Designing a Flyback Converter with the MAX17291 Micropower Boost Converter IC


This application note discusses the designing of a low-power flyback isolated power supply using the MAX17291 for industrial applications such as the RS485 interface. The low-power isolated power supply is widely used in applications like industrial, auxiliary, or isolated power supplies.


Flyback converters are widely used in isolated DC/DC applications because of their relative simplicity and low costs compared to alternative isolated topologies. The RS485, isolated CAN transceivers, auxiliary power supplies, etc. are a few applications of the low-power flyback topology. A flyback converter can be designed using a MAX17291 boost converter with a 3.75kV isolation.

The MAX17291 is a low-quiescent current boost (step-up) DC-DC converter with a 1A peak inductor current limit and True Shutdown. The True Shutdown disconnects the output from the input with no forward or reverse current. The out¬put voltage is set with an external resistor-divider. The MAX17291 is a highly integrated boost converter designed for applications requiring high voltage and tiny solution size, such as sensor modules. It in¬tegrates a power switch, power diode, and output load switch.

Features Performance
  • 28µA Quiescent Supply Current from Input
  • Output Short-Circuit Protection
  • Overtemperature Protection
  • Constant Frequency in CCM
  • True Shutdown Mode

    • 0.05µA Shutdown Current
    • No Reverse Current from OUT
  • 91% Peak Efficiency
  • 1.8V to 5.5V Input Range
  • 5.5V to 20V Output Voltage Range
  • 1A Peak Inductor Current Limit

Efficiency graph

Figure 1. Efficiency graph.

Application circuit of the MAX17291 boost converter

Figure 2. Application circuit of the MAX17291 boost converter.

Table 1. Design Specifications
Parameter Value
Input Voltage 4.5V to 5.5V
Output Voltage 5.0V
Output Current 300mA Maximum
Isolation Voltage 3.75kV (IEC 60950-1, Reinforced Insulation)

Operation of a Flyback Converter

The operating principle of a flyback converter is like a buck-boost converter, but with an additional transformer to achieve galvanic isolation. The output voltage can be adjusted by varying the turns ratio of the transformer. Figure 3 illustrates a typical flyback converter.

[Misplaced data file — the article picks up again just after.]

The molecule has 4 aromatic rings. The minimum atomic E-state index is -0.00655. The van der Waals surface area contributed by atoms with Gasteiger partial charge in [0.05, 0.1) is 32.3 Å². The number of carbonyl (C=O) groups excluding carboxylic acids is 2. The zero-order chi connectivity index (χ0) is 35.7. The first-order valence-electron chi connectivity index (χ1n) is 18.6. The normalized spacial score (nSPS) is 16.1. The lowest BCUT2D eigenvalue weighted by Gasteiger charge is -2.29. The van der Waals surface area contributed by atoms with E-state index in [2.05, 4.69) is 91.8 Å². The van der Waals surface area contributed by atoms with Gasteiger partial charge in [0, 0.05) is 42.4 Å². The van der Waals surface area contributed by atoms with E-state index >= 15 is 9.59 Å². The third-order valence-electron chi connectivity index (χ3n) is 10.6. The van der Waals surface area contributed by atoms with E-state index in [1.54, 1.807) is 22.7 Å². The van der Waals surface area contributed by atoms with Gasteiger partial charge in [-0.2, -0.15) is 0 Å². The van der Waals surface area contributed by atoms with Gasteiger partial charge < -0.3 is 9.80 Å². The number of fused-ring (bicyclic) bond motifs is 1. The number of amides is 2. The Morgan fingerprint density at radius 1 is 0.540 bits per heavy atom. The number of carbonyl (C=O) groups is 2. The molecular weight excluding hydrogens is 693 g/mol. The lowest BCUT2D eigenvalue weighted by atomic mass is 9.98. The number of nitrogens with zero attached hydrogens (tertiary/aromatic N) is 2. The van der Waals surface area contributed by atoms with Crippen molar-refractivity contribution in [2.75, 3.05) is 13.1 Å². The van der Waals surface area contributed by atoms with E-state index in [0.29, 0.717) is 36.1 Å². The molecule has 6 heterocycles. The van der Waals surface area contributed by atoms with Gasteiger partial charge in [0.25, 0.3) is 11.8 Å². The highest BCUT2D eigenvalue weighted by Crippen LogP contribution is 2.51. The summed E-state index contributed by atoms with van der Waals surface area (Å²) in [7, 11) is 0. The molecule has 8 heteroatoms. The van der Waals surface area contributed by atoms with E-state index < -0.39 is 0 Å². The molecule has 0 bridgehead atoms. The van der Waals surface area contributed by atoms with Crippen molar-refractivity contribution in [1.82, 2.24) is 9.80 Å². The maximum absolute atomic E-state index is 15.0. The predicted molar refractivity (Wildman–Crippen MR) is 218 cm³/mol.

Flyback converter

Figure 3. Flyback converter.

The operation of a flyback converter is explained in two states.

Switch Q1 ON

The input voltage appears across the primary of the transformer when the switch Q1 is ON and the current starts flowing through the primary of the transformer. The polarity of the transformer windings is in such a way that a negative voltage appears at the anode of the output diode. It becomes reverse-biased and blocks the current flow through the secondary circuit during this state.

Thus, the whole energy is stored in the primary inductance rather than transferring the energy to the secondary. Hence, this transformer is a coupled inductor.

The increase in the inductor current when Q1 is ON is calculated as:

VL = VIN = L × ?IL /?T
?IL = VIN × D × TS /L … (1)


  • ?IL is the change in the inductor current
  • VIN is the input voltage
  • TS is the switching time
  • D is the duty cycle
  • L is the primary inductance of the transformer

The output capacitor, in the steady-state operation, supplies current to the load when the switch Q1 is on.

Switch Q1 OFF

The polarity across the primary winding reverses at the end of the ON time when the switch Q1 becomes OFF, and hence the polarity on the secondary winding also reverses. The energy stored in the primary is transferred to the secondary side. The diode D1 starts conducting and current flows to output capacitor COUT and load. The inductor current decreases during this time and is given as:

?IL = VOUT × N1/N2 × TOFF/L
?IL = VOUT × N1/N2 × (1 - D) × TS /L … (2)

The voltage across Q1 is equal to the input voltage, reflected voltage of the secondary and leakage inductance voltage during Q1 OFF time.

VQ1 = VIN + N1/N2 × VOUT + VLEAK … (3)

where VLEAK is the voltage due to leakage inductance.

The inductor current change over one switching cycle must be equal to zero during the steady-state operation and the output voltage is given as:

VOUT = D/1-D × N2/N1× VIN
D = VOUT / VOUT + (N2/N1) × VIN … (4)

The MAX17291 is a boost converter IC. It has an internal MOSFET and control circuit. Figure 4 illustrates the flyback converter using the MAX17291 IC.

Flyback converter using the MAX17291

Figure 4. Flyback converter using the MAX17291.

Transformer Design

The MOSFET for this design is inside the IC. The reflected voltage from the secondary side is used to design the transformer. The drain to source voltage rating of the MOSFET in the MAX17291 IC is 20V. When the MOSFET Q1 is off, the voltage across MOSFET Q1 is given by equation 3.


The reflected voltage across the primary winding due to the secondary is:

VREF = 0.8 × VDS - VIN - VLEAK
VREF = 0.8 × 20 - 5 – 5 = 6V… (5)


  • VREF is the reflected voltage across the primary winding.
  • VDS is the maximum drain to source voltage rating of the MOSFET.
  • VIN is the input voltage.
  • VLEAK is the voltage spike due to leakage inductance.